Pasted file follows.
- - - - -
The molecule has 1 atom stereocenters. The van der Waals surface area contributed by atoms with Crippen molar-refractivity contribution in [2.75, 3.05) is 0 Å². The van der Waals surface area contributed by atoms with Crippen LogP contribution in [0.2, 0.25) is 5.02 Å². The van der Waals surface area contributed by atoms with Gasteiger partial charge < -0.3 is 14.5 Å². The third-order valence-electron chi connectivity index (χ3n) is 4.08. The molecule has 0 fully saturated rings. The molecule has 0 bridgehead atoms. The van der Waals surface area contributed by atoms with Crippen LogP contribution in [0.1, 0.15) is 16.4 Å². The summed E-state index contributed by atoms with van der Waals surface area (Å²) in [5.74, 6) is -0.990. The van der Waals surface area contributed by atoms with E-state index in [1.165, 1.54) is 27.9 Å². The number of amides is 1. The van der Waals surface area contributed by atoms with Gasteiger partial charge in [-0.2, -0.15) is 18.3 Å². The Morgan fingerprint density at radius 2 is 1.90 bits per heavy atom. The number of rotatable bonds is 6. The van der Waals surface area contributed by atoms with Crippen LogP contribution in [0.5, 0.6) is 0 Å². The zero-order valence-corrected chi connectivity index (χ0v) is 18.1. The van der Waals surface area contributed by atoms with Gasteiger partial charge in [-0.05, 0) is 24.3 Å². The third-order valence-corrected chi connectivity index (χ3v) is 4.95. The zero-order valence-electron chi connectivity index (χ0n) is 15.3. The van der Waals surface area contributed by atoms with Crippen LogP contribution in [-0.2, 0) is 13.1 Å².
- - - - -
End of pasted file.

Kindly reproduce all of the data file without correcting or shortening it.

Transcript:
The molecule has 1 atom stereocenters. The van der Waals surface area contributed by atoms with Crippen molar-refractivity contribution in [2.75, 3.05) is 0 Å². The van der Waals surface area contributed by atoms with Crippen LogP contribution in [0.2, 0.25) is 5.02 Å². The van der Waals surface area contributed by atoms with Gasteiger partial charge < -0.3 is 14.5 Å². The third-order valence-electron chi connectivity index (χ3n) is 4.08. The molecule has 0 fully saturated rings. The molecule has 0 bridgehead atoms. The van der Waals surface area contributed by atoms with Crippen LogP contribution in [0.1, 0.15) is 16.4 Å². The summed E-state index contributed by atoms with van der Waals surface area (Å²) in [5.74, 6) is -0.990. The van der Waals surface area contributed by atoms with E-state index in [1.165, 1.54) is 27.9 Å². The number of amides is 1. The van der Waals surface area contributed by atoms with Gasteiger partial charge in [-0.2, -0.15) is 18.3 Å². The Morgan fingerprint density at radius 2 is 1.90 bits per heavy atom. The number of rotatable bonds is 6. The van der Waals surface area contributed by atoms with Crippen LogP contribution in [0.5, 0.6) is 0 Å². The zero-order valence-corrected chi connectivity index (χ0v) is 18.1. The van der Waals surface area contributed by atoms with Gasteiger partial charge in [-0.05, 0) is 24.3 Å². The third-order valence-corrected chi connectivity index (χ3v) is 4.95. The zero-order valence-electron chi connectivity index (χ0n) is 15.3. The van der Waals surface area contributed by atoms with Crippen LogP contribution in [-0.2, 0) is 13.1 Å².